When the flash feature is turned off, the camera adjusts to take in more light. These images are directly from the camera and have not been altered in any way.


I fully realize that this leaves a lot of unanswered questions. Could it just be the nature of digital photography, more specifically, a poor quality Olympus that caused this?This is entirely possible, however if this camera is the extreme end of the spectrum, and the effect could be controlled, then it is logical that cameras with different lenses and under different circumstances might fall somewhere within this spectrum and therefore catch less orbs. However, the orbs that they did catch may very well be from the same source.

Could the flash or other light sources actually be picking up paranormal objects? Of course this is possible, but a mundane reason is more likely. The only way to find real proof is to reproduce their capture WITH FILM in conjunction with data from other instruments (like readings from an EMF meter) either indicating that anomalies are present or not.

How do we explain photographs both digital and film that have captured orbs in broad daylight without the use of a flash?
If a flash bulb could produce this effect in a picture but not to the naked eye, then it is equally possible that other sources of light, both ambient and artificial could produce the same effect. We've all seen photos where sunlight creates a mirrored image on the lens of the camera. There could be particles floating in the air that could also reflect light into the lens. The effect may be less likely with other light sources, which may explain the discrepancy between the amount of night orbs verses the amount of day orbs caught.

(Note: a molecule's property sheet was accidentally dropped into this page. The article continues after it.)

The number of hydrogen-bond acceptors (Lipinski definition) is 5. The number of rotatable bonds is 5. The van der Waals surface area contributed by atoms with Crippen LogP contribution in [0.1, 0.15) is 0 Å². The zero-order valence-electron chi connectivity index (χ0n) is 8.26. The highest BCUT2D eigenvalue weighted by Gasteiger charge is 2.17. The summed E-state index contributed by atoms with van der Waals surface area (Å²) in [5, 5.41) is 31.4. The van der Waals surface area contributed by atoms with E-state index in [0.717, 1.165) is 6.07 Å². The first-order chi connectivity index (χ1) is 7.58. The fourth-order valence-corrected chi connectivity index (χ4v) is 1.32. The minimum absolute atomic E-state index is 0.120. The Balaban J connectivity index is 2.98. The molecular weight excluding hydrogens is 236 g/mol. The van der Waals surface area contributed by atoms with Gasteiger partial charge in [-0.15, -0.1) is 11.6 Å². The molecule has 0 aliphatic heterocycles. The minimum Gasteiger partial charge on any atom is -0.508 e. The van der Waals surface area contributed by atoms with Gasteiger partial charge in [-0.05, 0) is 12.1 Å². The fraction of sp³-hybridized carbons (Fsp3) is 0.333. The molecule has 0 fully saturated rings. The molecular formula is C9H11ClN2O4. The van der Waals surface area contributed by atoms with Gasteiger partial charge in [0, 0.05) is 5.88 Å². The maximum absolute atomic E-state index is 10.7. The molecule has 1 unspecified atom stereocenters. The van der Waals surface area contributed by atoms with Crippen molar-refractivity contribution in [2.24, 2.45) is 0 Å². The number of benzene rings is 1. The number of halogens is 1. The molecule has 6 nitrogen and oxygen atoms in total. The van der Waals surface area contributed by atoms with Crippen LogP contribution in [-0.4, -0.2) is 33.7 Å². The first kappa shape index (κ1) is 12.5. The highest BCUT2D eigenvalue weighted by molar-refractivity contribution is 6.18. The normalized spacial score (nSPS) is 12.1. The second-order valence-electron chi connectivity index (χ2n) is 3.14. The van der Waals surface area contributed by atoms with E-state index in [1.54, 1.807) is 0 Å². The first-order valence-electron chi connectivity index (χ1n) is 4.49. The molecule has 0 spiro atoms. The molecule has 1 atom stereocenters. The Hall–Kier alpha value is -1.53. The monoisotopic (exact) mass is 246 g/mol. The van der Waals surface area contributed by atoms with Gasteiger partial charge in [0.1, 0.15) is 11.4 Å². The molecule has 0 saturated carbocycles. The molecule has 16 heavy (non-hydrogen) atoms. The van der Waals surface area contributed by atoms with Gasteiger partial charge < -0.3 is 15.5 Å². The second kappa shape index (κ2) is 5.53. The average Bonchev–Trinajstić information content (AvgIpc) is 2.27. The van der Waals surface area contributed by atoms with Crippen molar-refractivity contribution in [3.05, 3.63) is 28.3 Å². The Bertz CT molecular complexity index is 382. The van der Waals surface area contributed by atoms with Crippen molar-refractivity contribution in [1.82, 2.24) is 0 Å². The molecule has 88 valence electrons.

How do we explain orbs caught on video that float from one location to another? I've also found in Bachelor's Grove, on clear evenings, that the amount of orbs I've captured tend to increase depending on how close I am to the pond. Pictures taken directly over the pond produce the most orbs. It may be any number of things from droplets of evaporated water (which might explain the Chicago River) to pollen. Each may be caught in the slightest wind and not necessarily move straight up, but even sideways and down.

Please understand that I sincerely hope I am completely wrong. I would love to find a way of capturing on a physical medium something from the beyond. What I've found is far from definitive proof for or against orb photography. If I seem critical of anyone's work or efforts, I hope it is understood that I am only attempting to hone down the possibilities. Paraphrasing Sir Arthur Conan Doyle, if we deduct all the impossibilities, then the last possibility, no matter how improbable, must be the truth.

With deepest respect to all searching for the Improbable Truth,
C.T. Thieme

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URLs Cited:
Digital Cameras - or Ghost Hunting at it's Worst
Bachelor's Grove - First Expedition (update coming soon!)
Lake Shore Drive Shots